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As layoff threats multiply, teachers union debates its own

The city’s teachers union doesn’t spend much time fighting opposition from factions within itself, but a new group of teachers critical of many of the union’s work rules are garnering unusual attention from its president.

United Federation of Teachers President Michael Mulgrew spoke at a meeting of Educators 4 Excellence last night, a group started last March by two elementary school teachers in the Bronx. Founded with the goal of injecting teachers’ voices into citywide education policy debates, the organization has attracted Gates Foundation funding and support from prominent groups like Education Reform Now, which is pushing for an end to seniority-based layoffs.

Critics of E4E often say that the organization’s young members are too inexperienced to understand the importance of protecting senior teachers.

Layoffs — how they’ll happen, if they’ll happen — were a topic of conversation from the outset. An early survey of the roughly 70 teachers in the audience showed that the majority of them work in district-run schools and about half had been teaching for three to five years. If the city has to lay off teachers by seniority, they would not be the first to go, but they also don’t feel as though their jobs are untouchable.

Asked if he supports seniority-based layoffs, which E4E opposes, Mulgrew said he wasn’t going to have that debate.

“Chancellor Klein told me before he left: ‘I’m going to pit new teachers against older teachers and I’m going to do it by trying to make it look like we’re doing layoffs,'” Mulgrew said. (City officials deny that Klein ever said this.)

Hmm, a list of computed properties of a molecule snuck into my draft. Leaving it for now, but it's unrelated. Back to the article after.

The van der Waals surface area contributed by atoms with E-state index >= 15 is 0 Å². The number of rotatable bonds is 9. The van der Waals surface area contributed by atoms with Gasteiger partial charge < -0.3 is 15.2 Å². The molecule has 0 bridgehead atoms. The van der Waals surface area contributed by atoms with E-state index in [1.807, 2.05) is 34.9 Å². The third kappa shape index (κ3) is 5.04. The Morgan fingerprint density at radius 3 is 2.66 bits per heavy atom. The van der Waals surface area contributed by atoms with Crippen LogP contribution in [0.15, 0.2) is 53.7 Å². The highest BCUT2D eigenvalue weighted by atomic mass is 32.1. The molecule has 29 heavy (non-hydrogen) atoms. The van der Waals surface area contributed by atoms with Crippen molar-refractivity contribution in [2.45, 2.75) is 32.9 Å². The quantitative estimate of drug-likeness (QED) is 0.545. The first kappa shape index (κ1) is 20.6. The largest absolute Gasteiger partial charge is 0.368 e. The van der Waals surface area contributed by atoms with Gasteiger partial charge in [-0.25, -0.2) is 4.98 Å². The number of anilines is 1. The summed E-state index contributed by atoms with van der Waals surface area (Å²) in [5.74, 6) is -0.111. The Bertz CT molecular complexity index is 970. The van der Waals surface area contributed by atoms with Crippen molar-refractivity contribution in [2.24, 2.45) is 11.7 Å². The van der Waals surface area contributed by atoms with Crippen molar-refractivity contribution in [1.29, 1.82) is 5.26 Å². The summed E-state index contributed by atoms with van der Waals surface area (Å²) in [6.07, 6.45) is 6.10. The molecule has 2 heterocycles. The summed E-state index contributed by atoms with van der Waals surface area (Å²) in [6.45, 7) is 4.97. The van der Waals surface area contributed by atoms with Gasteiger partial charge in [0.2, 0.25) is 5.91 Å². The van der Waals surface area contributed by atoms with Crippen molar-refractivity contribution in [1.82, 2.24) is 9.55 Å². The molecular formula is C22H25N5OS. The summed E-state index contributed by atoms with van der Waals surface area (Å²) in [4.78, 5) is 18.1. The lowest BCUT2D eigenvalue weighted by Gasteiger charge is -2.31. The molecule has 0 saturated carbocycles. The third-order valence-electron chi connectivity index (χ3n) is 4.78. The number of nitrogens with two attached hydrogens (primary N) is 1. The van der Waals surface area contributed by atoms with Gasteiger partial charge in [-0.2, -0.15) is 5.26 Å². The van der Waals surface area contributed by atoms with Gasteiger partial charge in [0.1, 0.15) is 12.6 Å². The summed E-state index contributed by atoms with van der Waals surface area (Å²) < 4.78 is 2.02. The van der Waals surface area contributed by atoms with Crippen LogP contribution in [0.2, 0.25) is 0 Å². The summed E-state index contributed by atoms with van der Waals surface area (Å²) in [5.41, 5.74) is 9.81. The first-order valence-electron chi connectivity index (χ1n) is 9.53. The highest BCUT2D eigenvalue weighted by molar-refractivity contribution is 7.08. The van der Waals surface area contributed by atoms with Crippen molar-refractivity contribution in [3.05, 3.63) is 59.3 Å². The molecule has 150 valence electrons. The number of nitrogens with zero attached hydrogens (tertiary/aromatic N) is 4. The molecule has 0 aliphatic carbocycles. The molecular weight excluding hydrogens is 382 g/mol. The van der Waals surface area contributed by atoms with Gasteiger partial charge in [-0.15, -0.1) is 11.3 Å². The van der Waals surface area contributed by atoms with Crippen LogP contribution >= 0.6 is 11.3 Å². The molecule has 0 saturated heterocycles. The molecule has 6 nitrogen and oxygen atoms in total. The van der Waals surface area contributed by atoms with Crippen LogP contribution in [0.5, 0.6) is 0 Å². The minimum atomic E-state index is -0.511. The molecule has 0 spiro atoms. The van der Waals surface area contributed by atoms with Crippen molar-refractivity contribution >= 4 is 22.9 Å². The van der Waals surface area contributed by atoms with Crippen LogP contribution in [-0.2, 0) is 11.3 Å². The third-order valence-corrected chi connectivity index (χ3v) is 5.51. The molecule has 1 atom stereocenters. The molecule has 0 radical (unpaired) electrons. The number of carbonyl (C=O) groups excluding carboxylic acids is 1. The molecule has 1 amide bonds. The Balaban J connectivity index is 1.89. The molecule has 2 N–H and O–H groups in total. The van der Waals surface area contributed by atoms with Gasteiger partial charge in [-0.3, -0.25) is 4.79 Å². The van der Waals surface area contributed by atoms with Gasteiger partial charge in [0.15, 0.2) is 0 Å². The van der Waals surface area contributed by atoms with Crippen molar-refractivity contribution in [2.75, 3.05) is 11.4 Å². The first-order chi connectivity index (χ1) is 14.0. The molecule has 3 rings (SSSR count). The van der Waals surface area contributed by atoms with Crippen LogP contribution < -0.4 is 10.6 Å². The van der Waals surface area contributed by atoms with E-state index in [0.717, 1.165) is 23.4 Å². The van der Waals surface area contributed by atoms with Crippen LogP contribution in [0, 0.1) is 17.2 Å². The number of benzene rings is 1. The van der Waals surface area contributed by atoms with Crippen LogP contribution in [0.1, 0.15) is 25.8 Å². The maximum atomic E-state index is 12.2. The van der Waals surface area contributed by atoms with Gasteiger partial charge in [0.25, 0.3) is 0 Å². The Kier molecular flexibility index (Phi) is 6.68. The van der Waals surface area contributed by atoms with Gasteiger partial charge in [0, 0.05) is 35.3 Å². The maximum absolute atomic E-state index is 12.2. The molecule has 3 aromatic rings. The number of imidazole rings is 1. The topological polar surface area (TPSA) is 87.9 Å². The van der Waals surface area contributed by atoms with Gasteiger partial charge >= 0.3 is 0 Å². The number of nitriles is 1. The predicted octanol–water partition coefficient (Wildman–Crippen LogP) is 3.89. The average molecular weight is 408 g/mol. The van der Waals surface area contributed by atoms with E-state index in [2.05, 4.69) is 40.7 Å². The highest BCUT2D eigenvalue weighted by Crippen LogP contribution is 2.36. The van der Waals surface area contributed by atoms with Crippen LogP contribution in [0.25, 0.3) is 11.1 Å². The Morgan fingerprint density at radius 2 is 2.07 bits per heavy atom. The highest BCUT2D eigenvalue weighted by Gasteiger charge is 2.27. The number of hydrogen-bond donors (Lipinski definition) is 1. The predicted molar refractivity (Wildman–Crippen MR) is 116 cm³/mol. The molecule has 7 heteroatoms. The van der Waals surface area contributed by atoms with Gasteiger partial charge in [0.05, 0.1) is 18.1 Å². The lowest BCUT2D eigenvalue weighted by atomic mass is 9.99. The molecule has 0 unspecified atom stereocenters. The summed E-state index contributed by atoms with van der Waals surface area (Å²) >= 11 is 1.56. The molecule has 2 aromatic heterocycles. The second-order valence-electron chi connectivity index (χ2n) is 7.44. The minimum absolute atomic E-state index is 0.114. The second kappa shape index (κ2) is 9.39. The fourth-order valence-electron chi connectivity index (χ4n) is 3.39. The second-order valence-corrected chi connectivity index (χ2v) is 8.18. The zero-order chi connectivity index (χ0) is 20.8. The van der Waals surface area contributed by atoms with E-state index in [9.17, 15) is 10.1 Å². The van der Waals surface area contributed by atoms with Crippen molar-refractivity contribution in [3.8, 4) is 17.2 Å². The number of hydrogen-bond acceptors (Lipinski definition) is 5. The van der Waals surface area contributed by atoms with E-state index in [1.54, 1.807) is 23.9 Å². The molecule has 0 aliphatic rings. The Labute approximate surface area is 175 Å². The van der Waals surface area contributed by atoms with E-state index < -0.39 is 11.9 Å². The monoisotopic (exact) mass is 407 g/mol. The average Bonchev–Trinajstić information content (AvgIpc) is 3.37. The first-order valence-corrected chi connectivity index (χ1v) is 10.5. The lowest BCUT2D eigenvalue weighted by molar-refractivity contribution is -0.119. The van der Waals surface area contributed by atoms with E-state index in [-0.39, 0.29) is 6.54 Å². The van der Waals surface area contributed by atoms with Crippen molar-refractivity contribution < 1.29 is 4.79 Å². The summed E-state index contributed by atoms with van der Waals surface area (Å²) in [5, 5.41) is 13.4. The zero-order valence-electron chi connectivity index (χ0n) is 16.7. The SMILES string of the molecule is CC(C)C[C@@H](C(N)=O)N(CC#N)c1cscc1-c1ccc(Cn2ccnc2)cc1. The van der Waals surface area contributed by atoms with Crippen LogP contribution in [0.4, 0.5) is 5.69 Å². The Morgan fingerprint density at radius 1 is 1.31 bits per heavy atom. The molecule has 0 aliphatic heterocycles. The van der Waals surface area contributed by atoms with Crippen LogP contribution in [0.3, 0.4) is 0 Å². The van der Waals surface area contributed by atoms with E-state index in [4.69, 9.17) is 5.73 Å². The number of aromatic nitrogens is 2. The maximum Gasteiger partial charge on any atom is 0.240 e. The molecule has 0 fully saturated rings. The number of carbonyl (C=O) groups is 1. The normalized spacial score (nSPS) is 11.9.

“I said you don’t understand something. The fight should be about not doing layoffs,” he added. He said the union is lobbying Albany to extend a tax on high-income earners, commonly called the millionaire’s tax, and to give some of that money to schools in order to avoid layoffs.

Sydney Morris, one of E4E’s co-founders, asked Mulgrew whether he would support a time limit on how long excessed teachers can remain in the Absent Teacher Reserve, where they are on salary but do not have full-time classroom positions.

Mulgrew dodged the question, saying that the city should place ATR teachers in schools with vacancies, regardless of whether principals want to hire them.

Despite these ideological differences, the audience and union president found common ground bonding over a third, absent party: the Department of Education.

“How many of you have been mentored?” Mulgrew asked the audience, and a sea of hands went up. He paused for a beat. “Ok, how many of you have been really mentored?” Amid laughter, the hands went down.

Members of Educators 4 Excellence are currently working on white papers on topics such as teacher evaluation and tenure, which they will likely present to union officials next month.

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